Trading Options And Foreign Stocks: When Low Trading Volume Is Not Illiquid

As usual, I am putting together my Ten Clean Energy Stocks for 2020 model portfolio for publication on January 1st or 2nd next year.As I wrote in November, expensive valuations for the US clean energy income stocks I specialize in mean that the 2020 model portfolio will contain more than the usual number of foreign stocks, and I am also planning on including a little hedging with options.

Why option strategies are now affordable

I have never included options in the model portfolio before because the commission structure did not make it cost effective for small investors to trade options.That has now changed, with leading discount brokers dropping the fixed part of the commission, and now only charging $0.65 per contract, as I discussed in November. Each option contract represents the right to buy or sell 100 shares of the underlying stock or ETF, and the strategies I use typically involve options priced at $0.25 to $3 per underlying share. For a single option priced at $1, that means that the commission to enter the contract is now 0.65% of the option price ($0.65/$100) compared to the previous 5.6% ($5.60/100). If the contract is assigned, there was previously also a stock trading commission of another $4.95 (5%) commission to consider. This is now $0.

I generally consider commissions to be affordable if they are less than 5% of my expected return on a trade. I typically sell options using covered call and cash covered put strategies, meaning the expected return is on the order of half the option price. This puts the previous commissions at about 15% of the expected return for the example trade above, but the new commissions at about 1.3%. Before, I generally only traded option contracts 10 or more at a time.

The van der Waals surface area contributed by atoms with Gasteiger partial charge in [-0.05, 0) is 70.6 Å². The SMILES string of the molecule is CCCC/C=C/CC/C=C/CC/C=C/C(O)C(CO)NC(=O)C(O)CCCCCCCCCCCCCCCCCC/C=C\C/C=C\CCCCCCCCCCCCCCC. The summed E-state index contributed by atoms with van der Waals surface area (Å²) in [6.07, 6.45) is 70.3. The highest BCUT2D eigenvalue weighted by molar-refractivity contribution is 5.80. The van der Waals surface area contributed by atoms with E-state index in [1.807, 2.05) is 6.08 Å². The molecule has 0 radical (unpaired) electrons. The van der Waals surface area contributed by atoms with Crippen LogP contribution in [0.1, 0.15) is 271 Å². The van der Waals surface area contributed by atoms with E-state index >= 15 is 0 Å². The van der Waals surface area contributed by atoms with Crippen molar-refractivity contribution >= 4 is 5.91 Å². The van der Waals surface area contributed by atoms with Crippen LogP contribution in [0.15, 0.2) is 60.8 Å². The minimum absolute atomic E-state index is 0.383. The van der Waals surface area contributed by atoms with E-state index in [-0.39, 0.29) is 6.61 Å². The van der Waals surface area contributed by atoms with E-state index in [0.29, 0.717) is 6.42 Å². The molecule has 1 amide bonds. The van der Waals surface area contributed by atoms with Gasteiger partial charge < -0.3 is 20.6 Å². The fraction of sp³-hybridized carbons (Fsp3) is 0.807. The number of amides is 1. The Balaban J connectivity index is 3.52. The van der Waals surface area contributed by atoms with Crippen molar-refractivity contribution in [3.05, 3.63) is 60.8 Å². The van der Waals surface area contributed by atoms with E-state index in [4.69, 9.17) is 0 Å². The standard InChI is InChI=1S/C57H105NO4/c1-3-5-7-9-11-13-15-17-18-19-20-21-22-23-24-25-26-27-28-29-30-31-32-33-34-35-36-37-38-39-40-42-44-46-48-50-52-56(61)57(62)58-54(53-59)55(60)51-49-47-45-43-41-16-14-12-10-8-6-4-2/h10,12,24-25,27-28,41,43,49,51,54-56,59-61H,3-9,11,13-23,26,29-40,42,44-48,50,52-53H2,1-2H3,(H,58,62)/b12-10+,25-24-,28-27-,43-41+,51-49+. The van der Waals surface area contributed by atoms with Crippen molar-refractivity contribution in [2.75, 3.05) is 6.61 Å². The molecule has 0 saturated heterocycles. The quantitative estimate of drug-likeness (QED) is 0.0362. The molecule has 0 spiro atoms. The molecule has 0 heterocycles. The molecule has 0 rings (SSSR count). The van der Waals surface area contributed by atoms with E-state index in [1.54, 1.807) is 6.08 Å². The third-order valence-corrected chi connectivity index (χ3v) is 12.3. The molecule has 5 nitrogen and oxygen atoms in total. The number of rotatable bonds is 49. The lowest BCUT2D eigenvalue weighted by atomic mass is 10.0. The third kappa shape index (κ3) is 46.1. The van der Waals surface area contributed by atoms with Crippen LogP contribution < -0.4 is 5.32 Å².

The target reader of the Ten Clean Energy Stocks model portfolio is investing $20,000 or more in the portfolio, or $2000 or more in each stock. That’s just enough to buy 100 shares of a $20 stock and enter into a single option contract on the underlying position.

So, for the first time this year, I plan to use actual dollars and numbers of shares in keeping tack of the model portfolio, starting with $20,000.

Illiquid options

The option contracts on the stocks I typically cover are far from liquid, with the buy and ask prices typically as much as $0.50 (or $50 per contract) apart. Hence, buying at the ask price or selling at the bid is generally not a good idea. I find that a limit order placed halfway between the bid and the ask will often execute immediately. The volume of contracts traded also has very little effect on the contract price, which instead tracks the share price and volatility of the underlying stock.

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Disclosure: Long CWEN/A, MIXT, VLEEF.

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